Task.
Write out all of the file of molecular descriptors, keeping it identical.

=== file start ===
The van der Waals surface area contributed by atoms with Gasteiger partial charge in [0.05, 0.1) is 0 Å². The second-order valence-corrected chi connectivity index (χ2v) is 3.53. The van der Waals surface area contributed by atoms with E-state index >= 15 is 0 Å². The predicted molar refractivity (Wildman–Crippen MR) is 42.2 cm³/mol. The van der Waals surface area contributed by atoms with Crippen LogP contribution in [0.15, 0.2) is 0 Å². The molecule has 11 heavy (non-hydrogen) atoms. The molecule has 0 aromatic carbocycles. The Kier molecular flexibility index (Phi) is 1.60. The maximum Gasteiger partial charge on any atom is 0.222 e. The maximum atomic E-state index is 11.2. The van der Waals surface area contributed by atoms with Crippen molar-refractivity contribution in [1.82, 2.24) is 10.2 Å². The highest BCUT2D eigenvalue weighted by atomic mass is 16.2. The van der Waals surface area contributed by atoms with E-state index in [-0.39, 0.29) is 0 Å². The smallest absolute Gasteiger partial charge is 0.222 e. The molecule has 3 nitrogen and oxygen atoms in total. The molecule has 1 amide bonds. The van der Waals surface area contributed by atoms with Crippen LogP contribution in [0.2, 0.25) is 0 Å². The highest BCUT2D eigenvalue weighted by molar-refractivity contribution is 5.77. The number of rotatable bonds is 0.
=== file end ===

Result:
The van der Waals surface area contributed by atoms with Gasteiger partial charge in [0.05, 0.1) is 0 Å². The second-order valence-corrected chi connectivity index (χ2v) is 3.53. The van der Waals surface area contributed by atoms with E-state index >= 15 is 0 Å². The predicted molar refractivity (Wildman–Crippen MR) is 42.2 cm³/mol. The van der Waals surface area contributed by atoms with Crippen LogP contribution in [0.15, 0.2) is 0 Å². The molecule has 11 heavy (non-hydrogen) atoms. The molecule has 0 aromatic carbocycles. The Kier molecular flexibility index (Phi) is 1.60. The maximum Gasteiger partial charge on any atom is 0.222 e. The maximum atomic E-state index is 11.2. The van der Waals surface area contributed by atoms with Crippen molar-refractivity contribution in [1.82, 2.24) is 10.2 Å². The highest BCUT2D eigenvalue weighted by atomic mass is 16.2. The van der Waals surface area contributed by atoms with E-state index in [-0.39, 0.29) is 0 Å². The smallest absolute Gasteiger partial charge is 0.222 e. The molecule has 3 nitrogen and oxygen atoms in total. The molecule has 1 amide bonds. The van der Waals surface area contributed by atoms with Crippen LogP contribution in [0.2, 0.25) is 0 Å². The highest BCUT2D eigenvalue weighted by molar-refractivity contribution is 5.77. The number of rotatable bonds is 0.